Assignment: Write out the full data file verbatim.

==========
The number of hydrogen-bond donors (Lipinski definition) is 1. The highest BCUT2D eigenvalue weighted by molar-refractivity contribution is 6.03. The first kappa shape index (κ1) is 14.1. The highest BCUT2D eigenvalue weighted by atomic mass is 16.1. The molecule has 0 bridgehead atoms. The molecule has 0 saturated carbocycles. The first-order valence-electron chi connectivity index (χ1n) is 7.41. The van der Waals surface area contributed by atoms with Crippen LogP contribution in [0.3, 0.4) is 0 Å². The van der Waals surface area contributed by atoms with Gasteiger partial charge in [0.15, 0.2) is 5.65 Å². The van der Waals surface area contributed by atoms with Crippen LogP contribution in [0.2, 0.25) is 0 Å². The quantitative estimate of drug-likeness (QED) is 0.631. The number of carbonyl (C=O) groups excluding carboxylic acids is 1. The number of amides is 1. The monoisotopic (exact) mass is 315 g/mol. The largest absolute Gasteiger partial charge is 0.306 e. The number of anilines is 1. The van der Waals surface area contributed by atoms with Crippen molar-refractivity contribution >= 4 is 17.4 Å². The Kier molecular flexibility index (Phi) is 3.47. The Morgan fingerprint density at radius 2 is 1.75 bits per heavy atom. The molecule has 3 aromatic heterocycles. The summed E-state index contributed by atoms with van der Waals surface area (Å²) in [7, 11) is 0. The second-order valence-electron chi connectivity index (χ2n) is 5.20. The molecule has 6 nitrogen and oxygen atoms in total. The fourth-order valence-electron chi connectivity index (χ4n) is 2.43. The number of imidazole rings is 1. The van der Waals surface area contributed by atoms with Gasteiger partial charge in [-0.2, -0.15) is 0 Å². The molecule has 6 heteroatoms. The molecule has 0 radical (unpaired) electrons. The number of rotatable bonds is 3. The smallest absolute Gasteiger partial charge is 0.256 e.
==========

The number of hydrogen-bond donors (Lipinski definition) is 1. The highest BCUT2D eigenvalue weighted by molar-refractivity contribution is 6.03. The first kappa shape index (κ1) is 14.1. The highest BCUT2D eigenvalue weighted by atomic mass is 16.1. The molecule has 0 bridgehead atoms. The molecule has 0 saturated carbocycles. The first-order valence-electron chi connectivity index (χ1n) is 7.41. The van der Waals surface area contributed by atoms with Crippen LogP contribution in [0.3, 0.4) is 0 Å². The van der Waals surface area contributed by atoms with Gasteiger partial charge in [0.15, 0.2) is 5.65 Å². The van der Waals surface area contributed by atoms with Crippen LogP contribution in [0.2, 0.25) is 0 Å². The quantitative estimate of drug-likeness (QED) is 0.631. The number of carbonyl (C=O) groups excluding carboxylic acids is 1. The number of amides is 1. The monoisotopic (exact) mass is 315 g/mol. The largest absolute Gasteiger partial charge is 0.306 e. The number of anilines is 1. The van der Waals surface area contributed by atoms with Crippen molar-refractivity contribution >= 4 is 17.4 Å². The Kier molecular flexibility index (Phi) is 3.47. The Morgan fingerprint density at radius 2 is 1.75 bits per heavy atom. The molecule has 3 aromatic heterocycles. The summed E-state index contributed by atoms with van der Waals surface area (Å²) in [7, 11) is 0. The second-order valence-electron chi connectivity index (χ2n) is 5.20. The molecule has 6 nitrogen and oxygen atoms in total. The fourth-order valence-electron chi connectivity index (χ4n) is 2.43. The number of imidazole rings is 1. The van der Waals surface area contributed by atoms with Gasteiger partial charge in [-0.2, -0.15) is 0 Å². The molecule has 6 heteroatoms. The molecule has 0 radical (unpaired) electrons. The number of rotatable bonds is 3. The smallest absolute Gasteiger partial charge is 0.256 e.